This is part of the low-risk element. If you bought a domain name and hosting for a niche, you’d want to make sure you got your money back. You wouldn’t want to create a loss.

Using the residual income writing sites to develop your blogging niche is also great for those who aren’t quite sure on the niche that they initially want to develop. They can try a couple of niches, maybe on one site with different accounts or across different sites. It gives them a chance to share their experiences, their views, their opinions, and their interests quickly and easily.

And if you get bored of the initial niche, the residual income site is useful. With a free blogging site, you’d have to start all over again. With the residual site, you just start writing on a new niche!

You’ll Still Get Writing and Marketing Experience

Let’s not forget about the benefit of writing and marketing experience. You don’t always get that with your own blogs, since you’re starting from scratch.

Some residual income sites have forums that you can visit. You get the chance to talk to veteran writers; those who have made a living with their writing. This is where you can get tips to help build and develop your niche. If the sites don’t have forums, there may be a Facebook group or two.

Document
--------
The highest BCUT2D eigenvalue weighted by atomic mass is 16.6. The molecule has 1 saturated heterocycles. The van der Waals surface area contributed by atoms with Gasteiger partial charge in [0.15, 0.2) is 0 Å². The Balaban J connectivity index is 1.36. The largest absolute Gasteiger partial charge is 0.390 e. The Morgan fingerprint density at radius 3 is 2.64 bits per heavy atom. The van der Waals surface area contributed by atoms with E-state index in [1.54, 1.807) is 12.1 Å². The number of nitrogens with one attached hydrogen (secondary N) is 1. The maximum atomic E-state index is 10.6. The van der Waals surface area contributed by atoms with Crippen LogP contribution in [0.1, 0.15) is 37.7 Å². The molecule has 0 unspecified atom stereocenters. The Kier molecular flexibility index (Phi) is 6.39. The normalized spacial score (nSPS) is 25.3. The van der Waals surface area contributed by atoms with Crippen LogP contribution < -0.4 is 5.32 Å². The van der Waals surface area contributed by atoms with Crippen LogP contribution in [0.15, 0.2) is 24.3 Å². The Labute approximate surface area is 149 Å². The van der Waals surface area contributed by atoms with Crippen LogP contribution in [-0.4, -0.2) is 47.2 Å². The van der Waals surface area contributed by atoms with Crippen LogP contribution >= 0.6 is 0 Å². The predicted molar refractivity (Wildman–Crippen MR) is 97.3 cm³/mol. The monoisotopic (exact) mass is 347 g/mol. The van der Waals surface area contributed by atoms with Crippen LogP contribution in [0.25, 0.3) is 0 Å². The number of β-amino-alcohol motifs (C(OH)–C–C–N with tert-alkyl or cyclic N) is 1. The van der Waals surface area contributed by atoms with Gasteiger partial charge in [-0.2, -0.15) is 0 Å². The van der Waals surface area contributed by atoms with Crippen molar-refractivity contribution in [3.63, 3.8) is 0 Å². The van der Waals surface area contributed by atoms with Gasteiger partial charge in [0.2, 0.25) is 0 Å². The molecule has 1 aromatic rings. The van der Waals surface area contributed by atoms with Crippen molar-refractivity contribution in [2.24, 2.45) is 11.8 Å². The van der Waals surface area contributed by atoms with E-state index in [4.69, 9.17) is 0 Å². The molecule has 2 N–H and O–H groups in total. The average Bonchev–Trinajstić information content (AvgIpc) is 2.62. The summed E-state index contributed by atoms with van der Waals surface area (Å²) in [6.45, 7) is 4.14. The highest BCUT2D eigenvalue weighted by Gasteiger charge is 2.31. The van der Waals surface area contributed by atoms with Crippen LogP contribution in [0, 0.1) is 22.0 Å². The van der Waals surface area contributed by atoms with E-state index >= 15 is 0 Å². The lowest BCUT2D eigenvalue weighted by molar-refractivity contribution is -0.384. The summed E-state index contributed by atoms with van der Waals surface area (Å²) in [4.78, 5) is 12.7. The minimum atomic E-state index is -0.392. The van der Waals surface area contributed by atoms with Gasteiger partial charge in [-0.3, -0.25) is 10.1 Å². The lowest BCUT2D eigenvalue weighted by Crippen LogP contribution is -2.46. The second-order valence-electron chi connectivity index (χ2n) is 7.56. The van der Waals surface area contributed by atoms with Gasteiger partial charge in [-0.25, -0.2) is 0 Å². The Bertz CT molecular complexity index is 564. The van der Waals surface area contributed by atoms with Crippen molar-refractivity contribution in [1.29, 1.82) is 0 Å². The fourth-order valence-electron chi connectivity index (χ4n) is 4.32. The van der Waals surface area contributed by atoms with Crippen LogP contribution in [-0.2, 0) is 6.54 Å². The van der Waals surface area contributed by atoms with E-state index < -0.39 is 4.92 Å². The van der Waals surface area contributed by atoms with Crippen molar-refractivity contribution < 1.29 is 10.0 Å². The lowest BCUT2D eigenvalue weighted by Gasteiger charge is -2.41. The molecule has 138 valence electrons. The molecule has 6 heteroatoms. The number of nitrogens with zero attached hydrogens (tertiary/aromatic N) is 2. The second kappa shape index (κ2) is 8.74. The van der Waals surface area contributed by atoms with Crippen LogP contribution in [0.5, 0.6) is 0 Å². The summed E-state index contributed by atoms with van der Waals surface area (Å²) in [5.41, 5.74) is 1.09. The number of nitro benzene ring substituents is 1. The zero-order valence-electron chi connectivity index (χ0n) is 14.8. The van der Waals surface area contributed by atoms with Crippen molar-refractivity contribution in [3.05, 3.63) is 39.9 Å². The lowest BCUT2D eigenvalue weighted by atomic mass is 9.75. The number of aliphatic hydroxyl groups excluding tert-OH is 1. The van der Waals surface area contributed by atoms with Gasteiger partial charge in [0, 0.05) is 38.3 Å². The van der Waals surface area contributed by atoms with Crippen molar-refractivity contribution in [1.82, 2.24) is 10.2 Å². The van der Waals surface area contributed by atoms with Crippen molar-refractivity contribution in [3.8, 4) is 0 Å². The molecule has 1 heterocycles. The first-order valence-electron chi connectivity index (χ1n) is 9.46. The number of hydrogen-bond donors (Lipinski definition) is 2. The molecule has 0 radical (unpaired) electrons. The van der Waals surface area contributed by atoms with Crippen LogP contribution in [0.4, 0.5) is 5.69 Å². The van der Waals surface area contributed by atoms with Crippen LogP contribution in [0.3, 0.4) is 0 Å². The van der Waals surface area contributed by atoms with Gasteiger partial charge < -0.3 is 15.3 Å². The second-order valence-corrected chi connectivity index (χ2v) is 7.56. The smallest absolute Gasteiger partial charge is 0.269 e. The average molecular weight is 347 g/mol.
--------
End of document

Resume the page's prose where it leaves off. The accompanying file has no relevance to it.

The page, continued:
Other sites will have admins and editors step in to offer some advice. They may make a note on your articles to help get them published quicker or to help get out of the editing phase that some accounts require.

Residual Income Writing Sites Are Not a Complete Waste of Time

I know that my opinion is an unpopular one with big-name writers, but I don’t really care about that. There are plenty of people using residual income writing sites to get started. They’re low-risk and easy to use.

And they can be extremely useful for building your blogging niche. You just have to know how to use them to your advantage.

I say they’re a lot better than content mills!

If you found this post helpful, don’t forget to sign up to my email list. Not only will you get your FREE freelance writer checklist but you’ll also get continuous help and updates on how to be a writer.